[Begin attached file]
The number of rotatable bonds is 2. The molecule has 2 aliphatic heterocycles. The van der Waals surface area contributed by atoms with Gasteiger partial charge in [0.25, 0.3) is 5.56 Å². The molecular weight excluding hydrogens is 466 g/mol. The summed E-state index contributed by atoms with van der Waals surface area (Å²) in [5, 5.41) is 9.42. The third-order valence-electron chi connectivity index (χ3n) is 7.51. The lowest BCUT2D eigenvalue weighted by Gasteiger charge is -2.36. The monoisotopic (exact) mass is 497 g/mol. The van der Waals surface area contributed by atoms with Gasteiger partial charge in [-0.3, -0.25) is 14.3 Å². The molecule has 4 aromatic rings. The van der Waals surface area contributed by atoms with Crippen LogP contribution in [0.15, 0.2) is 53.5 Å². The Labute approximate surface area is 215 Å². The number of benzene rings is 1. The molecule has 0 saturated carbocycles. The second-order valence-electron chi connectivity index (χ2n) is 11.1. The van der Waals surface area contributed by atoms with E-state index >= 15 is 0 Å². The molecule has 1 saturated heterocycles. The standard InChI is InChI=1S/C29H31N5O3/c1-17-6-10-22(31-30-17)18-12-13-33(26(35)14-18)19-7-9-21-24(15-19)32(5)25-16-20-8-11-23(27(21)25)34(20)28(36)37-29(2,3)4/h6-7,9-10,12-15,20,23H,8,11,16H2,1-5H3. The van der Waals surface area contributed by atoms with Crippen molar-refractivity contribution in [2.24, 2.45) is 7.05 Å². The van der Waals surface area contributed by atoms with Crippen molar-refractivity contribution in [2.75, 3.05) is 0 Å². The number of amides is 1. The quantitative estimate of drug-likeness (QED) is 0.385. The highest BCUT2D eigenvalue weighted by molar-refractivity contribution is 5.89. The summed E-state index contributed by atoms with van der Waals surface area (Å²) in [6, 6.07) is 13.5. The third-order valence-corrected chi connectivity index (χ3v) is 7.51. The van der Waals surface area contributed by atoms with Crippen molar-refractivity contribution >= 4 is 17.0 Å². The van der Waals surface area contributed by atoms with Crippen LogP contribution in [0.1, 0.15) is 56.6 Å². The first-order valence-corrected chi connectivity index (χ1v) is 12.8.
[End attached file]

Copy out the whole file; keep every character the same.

The number of rotatable bonds is 2. The molecule has 2 aliphatic heterocycles. The van der Waals surface area contributed by atoms with Gasteiger partial charge in [0.25, 0.3) is 5.56 Å². The molecular weight excluding hydrogens is 466 g/mol. The summed E-state index contributed by atoms with van der Waals surface area (Å²) in [5, 5.41) is 9.42. The third-order valence-electron chi connectivity index (χ3n) is 7.51. The lowest BCUT2D eigenvalue weighted by Gasteiger charge is -2.36. The monoisotopic (exact) mass is 497 g/mol. The van der Waals surface area contributed by atoms with Gasteiger partial charge in [-0.3, -0.25) is 14.3 Å². The molecule has 4 aromatic rings. The van der Waals surface area contributed by atoms with Crippen LogP contribution in [0.15, 0.2) is 53.5 Å². The Labute approximate surface area is 215 Å². The number of benzene rings is 1. The molecule has 0 saturated carbocycles. The second-order valence-electron chi connectivity index (χ2n) is 11.1. The van der Waals surface area contributed by atoms with E-state index >= 15 is 0 Å². The molecule has 1 saturated heterocycles. The standard InChI is InChI=1S/C29H31N5O3/c1-17-6-10-22(31-30-17)18-12-13-33(26(35)14-18)19-7-9-21-24(15-19)32(5)25-16-20-8-11-23(27(21)25)34(20)28(36)37-29(2,3)4/h6-7,9-10,12-15,20,23H,8,11,16H2,1-5H3. The van der Waals surface area contributed by atoms with Crippen molar-refractivity contribution in [2.24, 2.45) is 7.05 Å². The van der Waals surface area contributed by atoms with Crippen molar-refractivity contribution in [2.75, 3.05) is 0 Å². The number of amides is 1. The quantitative estimate of drug-likeness (QED) is 0.385. The highest BCUT2D eigenvalue weighted by molar-refractivity contribution is 5.89. The summed E-state index contributed by atoms with van der Waals surface area (Å²) in [6, 6.07) is 13.5. The third-order valence-corrected chi connectivity index (χ3v) is 7.51. The van der Waals surface area contributed by atoms with Crippen molar-refractivity contribution >= 4 is 17.0 Å². The van der Waals surface area contributed by atoms with Crippen LogP contribution in [0.1, 0.15) is 56.6 Å². The first-order valence-corrected chi connectivity index (χ1v) is 12.8.